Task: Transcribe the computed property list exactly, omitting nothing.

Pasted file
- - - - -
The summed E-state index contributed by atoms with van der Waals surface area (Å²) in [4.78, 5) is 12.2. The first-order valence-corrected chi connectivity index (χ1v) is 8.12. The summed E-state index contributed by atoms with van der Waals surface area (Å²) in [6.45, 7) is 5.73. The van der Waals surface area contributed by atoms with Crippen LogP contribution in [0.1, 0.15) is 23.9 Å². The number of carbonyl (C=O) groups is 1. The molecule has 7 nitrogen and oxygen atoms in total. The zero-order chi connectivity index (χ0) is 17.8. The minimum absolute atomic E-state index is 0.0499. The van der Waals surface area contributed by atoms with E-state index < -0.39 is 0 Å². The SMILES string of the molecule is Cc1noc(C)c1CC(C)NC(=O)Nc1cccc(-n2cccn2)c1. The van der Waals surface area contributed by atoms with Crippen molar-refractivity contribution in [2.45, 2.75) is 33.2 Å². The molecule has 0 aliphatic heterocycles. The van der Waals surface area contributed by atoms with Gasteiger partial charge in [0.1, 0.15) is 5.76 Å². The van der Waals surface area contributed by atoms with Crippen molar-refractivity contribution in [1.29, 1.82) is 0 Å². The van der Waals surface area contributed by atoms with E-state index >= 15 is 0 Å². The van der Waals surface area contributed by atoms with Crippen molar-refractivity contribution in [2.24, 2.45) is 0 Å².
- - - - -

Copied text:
The summed E-state index contributed by atoms with van der Waals surface area (Å²) in [4.78, 5) is 12.2. The first-order valence-corrected chi connectivity index (χ1v) is 8.12. The summed E-state index contributed by atoms with van der Waals surface area (Å²) in [6.45, 7) is 5.73. The van der Waals surface area contributed by atoms with Crippen LogP contribution in [0.1, 0.15) is 23.9 Å². The number of carbonyl (C=O) groups is 1. The molecule has 7 nitrogen and oxygen atoms in total. The zero-order chi connectivity index (χ0) is 17.8. The minimum absolute atomic E-state index is 0.0499. The van der Waals surface area contributed by atoms with E-state index < -0.39 is 0 Å². The SMILES string of the molecule is Cc1noc(C)c1CC(C)NC(=O)Nc1cccc(-n2cccn2)c1. The van der Waals surface area contributed by atoms with Crippen molar-refractivity contribution in [2.45, 2.75) is 33.2 Å². The molecule has 0 aliphatic heterocycles. The van der Waals surface area contributed by atoms with Gasteiger partial charge in [0.1, 0.15) is 5.76 Å². The van der Waals surface area contributed by atoms with Crippen molar-refractivity contribution in [1.29, 1.82) is 0 Å². The van der Waals surface area contributed by atoms with E-state index >= 15 is 0 Å². The van der Waals surface area contributed by atoms with Crippen molar-refractivity contribution in [2.24, 2.45) is 0 Å².